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Propane bus fleets gain momentum in U.S. schools

A propane bus costs about $15,000 more than a diesel vehicle, but is less expensive to operate and maintain
A 2014 study from the U.S. Department of Energy’s Argonne National Laboratory examined five districts using propane in their bus fleets, and some saved nearly 50 percent on a cost-per-mile basis for fuel and maintenance. (Photo: Gettyimages.com/Leekris)
A 2014 study from the U.S. Department of Energy’s Argonne National Laboratory examined five districts using propane in their bus fleets, and some saved nearly 50 percent on a cost-per-mile basis for fuel and maintenance. (Photo: Gettyimages.com/Leekris)

Transitioning to eco-friendly propane school buses may help districts save money and safeguard student health.

Nearly every top school bus market now operates propane-fueled vehicles in its fleets, including Chicago, New York and Los Angeles.

“The strong proponents say that it is a cost-effective change that along with saving money provides environmental benefits,” says Mark A. Walsh, president of Transportation Advisory Services, a student transportation consulting advisory firm.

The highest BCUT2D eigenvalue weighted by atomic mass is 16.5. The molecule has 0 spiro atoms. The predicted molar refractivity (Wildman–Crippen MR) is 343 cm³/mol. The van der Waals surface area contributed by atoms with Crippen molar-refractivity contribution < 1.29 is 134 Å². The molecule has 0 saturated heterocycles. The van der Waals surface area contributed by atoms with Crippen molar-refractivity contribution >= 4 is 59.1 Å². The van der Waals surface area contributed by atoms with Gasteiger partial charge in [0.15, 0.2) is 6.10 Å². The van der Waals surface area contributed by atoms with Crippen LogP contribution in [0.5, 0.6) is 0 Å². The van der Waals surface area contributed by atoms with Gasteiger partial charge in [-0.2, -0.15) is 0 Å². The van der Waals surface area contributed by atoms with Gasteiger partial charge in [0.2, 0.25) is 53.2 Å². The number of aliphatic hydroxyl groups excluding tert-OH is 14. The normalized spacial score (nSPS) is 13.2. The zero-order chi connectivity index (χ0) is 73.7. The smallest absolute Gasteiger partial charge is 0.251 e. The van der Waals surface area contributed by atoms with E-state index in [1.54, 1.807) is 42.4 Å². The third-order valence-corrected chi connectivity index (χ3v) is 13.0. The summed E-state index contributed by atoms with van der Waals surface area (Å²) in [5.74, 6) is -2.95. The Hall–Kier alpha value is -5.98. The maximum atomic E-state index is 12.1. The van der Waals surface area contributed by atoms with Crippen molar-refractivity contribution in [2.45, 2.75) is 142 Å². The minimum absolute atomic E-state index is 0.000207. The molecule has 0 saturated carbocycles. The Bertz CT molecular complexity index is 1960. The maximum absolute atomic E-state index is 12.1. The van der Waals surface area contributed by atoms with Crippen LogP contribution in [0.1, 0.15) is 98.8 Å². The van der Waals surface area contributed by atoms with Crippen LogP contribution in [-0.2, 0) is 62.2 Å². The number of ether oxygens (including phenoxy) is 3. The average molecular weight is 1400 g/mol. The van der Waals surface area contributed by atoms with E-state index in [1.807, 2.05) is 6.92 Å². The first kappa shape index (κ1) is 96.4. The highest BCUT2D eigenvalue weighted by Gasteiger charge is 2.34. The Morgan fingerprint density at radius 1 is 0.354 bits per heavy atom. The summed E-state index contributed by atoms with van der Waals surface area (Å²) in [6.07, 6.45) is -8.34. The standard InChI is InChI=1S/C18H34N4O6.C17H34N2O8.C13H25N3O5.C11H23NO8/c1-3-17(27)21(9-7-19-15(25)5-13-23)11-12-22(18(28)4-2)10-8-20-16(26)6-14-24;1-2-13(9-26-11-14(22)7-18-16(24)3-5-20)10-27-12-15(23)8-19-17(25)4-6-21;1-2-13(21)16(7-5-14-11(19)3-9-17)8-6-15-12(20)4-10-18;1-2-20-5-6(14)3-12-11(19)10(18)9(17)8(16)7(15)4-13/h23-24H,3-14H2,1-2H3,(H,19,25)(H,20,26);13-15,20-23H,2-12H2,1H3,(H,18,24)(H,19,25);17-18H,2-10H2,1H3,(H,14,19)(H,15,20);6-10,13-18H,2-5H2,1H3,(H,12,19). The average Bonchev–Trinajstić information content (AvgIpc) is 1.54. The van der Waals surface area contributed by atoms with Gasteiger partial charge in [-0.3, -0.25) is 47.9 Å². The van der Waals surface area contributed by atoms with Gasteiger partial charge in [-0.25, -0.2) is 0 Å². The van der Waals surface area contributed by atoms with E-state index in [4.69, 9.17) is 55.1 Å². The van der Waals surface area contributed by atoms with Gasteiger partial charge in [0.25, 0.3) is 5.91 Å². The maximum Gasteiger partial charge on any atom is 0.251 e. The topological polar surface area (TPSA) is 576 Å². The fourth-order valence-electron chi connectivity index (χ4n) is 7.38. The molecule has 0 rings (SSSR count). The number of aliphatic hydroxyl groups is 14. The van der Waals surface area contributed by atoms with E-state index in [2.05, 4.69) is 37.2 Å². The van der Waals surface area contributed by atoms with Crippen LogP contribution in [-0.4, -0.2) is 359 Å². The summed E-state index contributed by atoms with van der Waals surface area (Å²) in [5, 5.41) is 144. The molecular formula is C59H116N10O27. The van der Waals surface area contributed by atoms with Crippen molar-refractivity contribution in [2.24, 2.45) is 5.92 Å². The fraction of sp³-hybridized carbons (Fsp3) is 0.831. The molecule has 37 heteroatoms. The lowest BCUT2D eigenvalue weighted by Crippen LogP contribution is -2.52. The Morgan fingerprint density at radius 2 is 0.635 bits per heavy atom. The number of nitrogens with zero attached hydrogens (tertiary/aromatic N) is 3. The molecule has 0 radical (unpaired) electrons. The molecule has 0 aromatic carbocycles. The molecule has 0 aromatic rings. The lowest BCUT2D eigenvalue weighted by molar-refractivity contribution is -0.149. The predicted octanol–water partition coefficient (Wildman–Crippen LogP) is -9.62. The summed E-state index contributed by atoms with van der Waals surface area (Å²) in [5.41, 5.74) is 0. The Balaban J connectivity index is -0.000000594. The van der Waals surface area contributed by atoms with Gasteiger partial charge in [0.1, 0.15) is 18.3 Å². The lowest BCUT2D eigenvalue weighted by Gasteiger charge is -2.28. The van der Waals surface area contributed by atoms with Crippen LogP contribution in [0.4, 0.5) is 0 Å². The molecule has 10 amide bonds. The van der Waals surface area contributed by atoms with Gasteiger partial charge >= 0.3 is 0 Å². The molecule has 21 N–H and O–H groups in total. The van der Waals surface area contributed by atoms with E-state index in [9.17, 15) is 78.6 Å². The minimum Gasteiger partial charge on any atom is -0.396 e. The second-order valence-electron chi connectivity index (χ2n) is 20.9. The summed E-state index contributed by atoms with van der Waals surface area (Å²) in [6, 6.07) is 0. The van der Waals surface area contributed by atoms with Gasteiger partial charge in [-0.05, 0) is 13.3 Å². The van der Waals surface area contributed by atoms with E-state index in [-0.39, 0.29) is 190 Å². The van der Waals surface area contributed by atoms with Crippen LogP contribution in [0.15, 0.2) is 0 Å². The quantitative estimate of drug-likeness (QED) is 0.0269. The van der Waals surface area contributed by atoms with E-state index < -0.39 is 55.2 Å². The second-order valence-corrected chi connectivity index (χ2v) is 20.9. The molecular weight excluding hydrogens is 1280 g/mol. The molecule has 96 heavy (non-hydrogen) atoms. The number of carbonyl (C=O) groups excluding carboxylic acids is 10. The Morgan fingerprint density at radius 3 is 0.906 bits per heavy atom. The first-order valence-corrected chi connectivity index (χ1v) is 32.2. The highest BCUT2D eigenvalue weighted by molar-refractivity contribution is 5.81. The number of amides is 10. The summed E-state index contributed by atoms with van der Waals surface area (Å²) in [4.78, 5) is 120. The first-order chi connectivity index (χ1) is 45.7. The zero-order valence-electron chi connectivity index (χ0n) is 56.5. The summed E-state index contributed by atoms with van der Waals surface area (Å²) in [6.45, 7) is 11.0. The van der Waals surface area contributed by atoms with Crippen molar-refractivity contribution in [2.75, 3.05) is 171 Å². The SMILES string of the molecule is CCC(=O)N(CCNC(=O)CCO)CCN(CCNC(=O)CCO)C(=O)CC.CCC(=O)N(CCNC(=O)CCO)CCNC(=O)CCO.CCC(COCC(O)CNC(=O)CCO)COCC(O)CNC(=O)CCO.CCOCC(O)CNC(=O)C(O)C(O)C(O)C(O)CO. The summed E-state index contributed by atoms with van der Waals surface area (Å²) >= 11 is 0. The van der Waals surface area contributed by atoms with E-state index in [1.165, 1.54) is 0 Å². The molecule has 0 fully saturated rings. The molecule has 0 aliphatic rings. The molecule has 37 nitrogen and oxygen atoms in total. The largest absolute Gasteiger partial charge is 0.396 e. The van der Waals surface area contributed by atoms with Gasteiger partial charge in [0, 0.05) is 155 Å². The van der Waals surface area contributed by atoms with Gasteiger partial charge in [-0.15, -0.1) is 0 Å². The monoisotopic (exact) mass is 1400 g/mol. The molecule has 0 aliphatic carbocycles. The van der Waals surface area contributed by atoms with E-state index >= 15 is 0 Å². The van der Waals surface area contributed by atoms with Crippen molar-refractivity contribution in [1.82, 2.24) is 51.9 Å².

With propane buses, students are not exposed to harmful chemicals in diesel exhaust, which the World Health Organization considers a carcinogen.

A propane bus costs about $15,000 more than a diesel vehicle, but is less expensive to operate and maintain. Propane buses are not as efficient, but fuel prices make up for this, Walsh says—propane typically costs about 50 percent less than diesel per gallon.

The federal government offers rebates for schools replacing diesel buses, further incentivizing a purchase. A 2014 study from the U.S. Department of Energy’s Argonne National Laboratory examined five districts using propane in their bus fleets, and some saved nearly 50 percent on a cost-per-mile basis for fuel and maintenance.

The districts recouped the upfront costs of the vehicles and infrastructure needed (such as a propane fueling station and mechanic training) within three to eight years, the study found.

Because propane buses are relatively new, some uncertainty remains regarding future value, Walsh says. He recommends administrators considering propane do the following:

  • Talk with several vendors to get the best price.
  • Ask administrators from nearby districts about their experience with propane buses.
  • Do a cost-analysis.
  • Invest in mechanic training and a propane fueling station.